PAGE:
Meat-Eating Snowshoe Hares Observed Dining on Lynx in the Canadian Yukon
"I was surprised by the frequency that they scavenge and the diversity of species they will consume meat from."
In Monty Python and the Holy Grail, there’s a killer rabbit that takes out three knights in one bloody scene. It’s hilarious because rabbits are so innocuous — or at least they used to be. New research posits that, while rabbits won’t be decapitating us any time soon, hares with a taste for meat are no longer so fanciful after all. They live in the Yukon, and they aren’t afraid to eat their enemies.
The consumption of dead flesh by herbivores is increasingly being observed in nature, scientists report in the December issue of Bio One. Look no further than the snowshoe hare, normally a herbivore: Between January 2015 and July 2017, Canadian researchers observed hares eating the flesh of grouse, Canadian lynx, and even other hares. Normally, the population cycles of snowshoe hares and lynx are closely linked, but it’s typically the lynx eating the hare as its primary food source. The natural order, however, seems to be turning upside down.
“There have been reports of hares scavenging in older natural history observations, but I was surprised by the frequency that they scavenge and the diversity of species they will consume meat from — particularly the Canada lynx, given they are the main predator of snowshoe hares,” first author Michael Peers tells Inverse.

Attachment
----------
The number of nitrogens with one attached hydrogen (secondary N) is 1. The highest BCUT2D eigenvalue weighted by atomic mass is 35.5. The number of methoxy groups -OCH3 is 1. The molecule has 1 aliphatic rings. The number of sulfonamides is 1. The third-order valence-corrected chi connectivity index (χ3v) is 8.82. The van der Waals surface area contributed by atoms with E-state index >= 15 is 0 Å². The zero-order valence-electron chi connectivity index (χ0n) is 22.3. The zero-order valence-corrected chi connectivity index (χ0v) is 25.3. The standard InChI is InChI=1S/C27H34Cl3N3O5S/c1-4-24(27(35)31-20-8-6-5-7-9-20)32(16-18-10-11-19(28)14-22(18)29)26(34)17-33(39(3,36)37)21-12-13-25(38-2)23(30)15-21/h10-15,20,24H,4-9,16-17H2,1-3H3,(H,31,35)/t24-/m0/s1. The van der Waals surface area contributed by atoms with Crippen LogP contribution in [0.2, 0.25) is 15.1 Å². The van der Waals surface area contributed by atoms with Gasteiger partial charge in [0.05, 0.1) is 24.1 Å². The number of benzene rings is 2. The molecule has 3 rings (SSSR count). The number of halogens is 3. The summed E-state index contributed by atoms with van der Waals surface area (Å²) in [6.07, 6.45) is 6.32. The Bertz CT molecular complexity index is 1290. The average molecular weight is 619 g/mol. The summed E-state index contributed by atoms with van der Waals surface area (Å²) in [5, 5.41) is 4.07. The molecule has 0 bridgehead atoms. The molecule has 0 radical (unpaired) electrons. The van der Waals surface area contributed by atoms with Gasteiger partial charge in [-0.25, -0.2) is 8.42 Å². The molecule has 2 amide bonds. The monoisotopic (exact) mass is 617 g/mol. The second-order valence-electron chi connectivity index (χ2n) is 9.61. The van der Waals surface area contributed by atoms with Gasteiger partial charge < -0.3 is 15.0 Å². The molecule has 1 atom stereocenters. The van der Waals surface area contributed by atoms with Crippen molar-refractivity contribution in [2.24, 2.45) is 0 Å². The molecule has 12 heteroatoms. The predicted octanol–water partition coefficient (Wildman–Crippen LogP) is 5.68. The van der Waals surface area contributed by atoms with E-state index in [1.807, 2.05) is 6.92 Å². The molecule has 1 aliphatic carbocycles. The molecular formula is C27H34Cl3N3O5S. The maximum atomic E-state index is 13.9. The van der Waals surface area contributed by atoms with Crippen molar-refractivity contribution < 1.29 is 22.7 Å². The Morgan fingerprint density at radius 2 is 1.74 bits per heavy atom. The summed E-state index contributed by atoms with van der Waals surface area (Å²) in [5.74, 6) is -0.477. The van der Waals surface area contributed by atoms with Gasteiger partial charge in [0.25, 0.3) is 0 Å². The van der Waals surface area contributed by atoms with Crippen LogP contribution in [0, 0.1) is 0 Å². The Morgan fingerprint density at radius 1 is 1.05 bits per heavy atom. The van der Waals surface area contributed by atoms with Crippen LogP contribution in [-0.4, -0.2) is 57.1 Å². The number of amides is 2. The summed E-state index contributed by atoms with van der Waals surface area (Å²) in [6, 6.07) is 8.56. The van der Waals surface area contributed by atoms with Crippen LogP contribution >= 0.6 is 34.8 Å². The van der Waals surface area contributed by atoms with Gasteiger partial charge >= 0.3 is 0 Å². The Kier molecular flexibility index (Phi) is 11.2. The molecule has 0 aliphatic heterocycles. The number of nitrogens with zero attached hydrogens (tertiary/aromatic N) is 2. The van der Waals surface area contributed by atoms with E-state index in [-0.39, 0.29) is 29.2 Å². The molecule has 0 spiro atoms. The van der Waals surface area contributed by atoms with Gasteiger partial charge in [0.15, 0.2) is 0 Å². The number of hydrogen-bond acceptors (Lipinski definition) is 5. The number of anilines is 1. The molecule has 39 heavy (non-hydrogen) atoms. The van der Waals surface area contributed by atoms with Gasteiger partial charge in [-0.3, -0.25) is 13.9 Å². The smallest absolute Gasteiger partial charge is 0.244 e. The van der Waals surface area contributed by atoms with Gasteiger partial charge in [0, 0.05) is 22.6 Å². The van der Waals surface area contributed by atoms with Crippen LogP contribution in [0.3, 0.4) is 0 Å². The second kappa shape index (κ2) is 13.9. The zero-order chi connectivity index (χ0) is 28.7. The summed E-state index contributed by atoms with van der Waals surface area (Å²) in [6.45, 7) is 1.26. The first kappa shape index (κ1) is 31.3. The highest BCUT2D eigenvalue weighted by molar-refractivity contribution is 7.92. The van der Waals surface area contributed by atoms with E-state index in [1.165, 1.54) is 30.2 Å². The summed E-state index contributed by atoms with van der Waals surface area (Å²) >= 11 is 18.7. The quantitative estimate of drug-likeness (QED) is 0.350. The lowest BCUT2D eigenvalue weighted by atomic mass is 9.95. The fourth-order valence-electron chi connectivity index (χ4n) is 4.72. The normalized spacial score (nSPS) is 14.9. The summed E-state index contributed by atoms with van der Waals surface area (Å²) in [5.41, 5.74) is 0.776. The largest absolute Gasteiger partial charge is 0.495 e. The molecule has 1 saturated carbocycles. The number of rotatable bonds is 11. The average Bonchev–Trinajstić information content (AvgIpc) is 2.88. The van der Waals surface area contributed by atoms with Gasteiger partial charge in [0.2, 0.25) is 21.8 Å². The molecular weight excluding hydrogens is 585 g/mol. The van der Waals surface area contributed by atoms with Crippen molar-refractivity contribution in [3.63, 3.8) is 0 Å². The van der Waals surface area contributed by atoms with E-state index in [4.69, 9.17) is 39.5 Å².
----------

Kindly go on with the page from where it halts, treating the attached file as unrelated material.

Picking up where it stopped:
Peers is a Ph.D. candidate at the University of Alberta who studies how climate change affects the lives of snowshoe hares.
The new research was part of a larger study on scavenger community dynamics: Peers and his colleagues placed carcasses of several species within the Kluane Lake area of Yukon, Canada and monitored these sites with motion-triggered cameras. Overall, snowshoe hares were observed visibly consuming or disturbing 12.4 percent of the distributed carcasses — about 20 out of the 161 deployed. The hares were more likely to eat meat in winter and didn’t touch the carcasses put out between May and August.
The hares most often munched on grouse, a type of game bird. “One thing that was especially surprising was the fact that hares consumed feathers of a spruce grouse carcass,” Peers notes, “I believe this is the first record of this behavior.”
While it appears that the number of incidents of scavenging herbivores is increasing, he and his peers are still in the process of understanding how often it happens and why. He theorizes that hares’ meat-eating behavior is a strategy for getting protein during the winter, when the vegetation they normally eat is low in protein content. One possible explanation for why this is only happening now is that the vegetation they normally rely on for protein is increasingly scarce, but only further research will tell.
Now, Peers plans to monitor scavenging in other areas of the snowshoe hare range to determine what factors lead to its occurrence and if it is widespread for the species. While being herbivores, he points out, snowshoe hares have always had the ability to eat meat. The more important question is whether these bloody dietary supplements are a long-term addition or just a wintery last resort.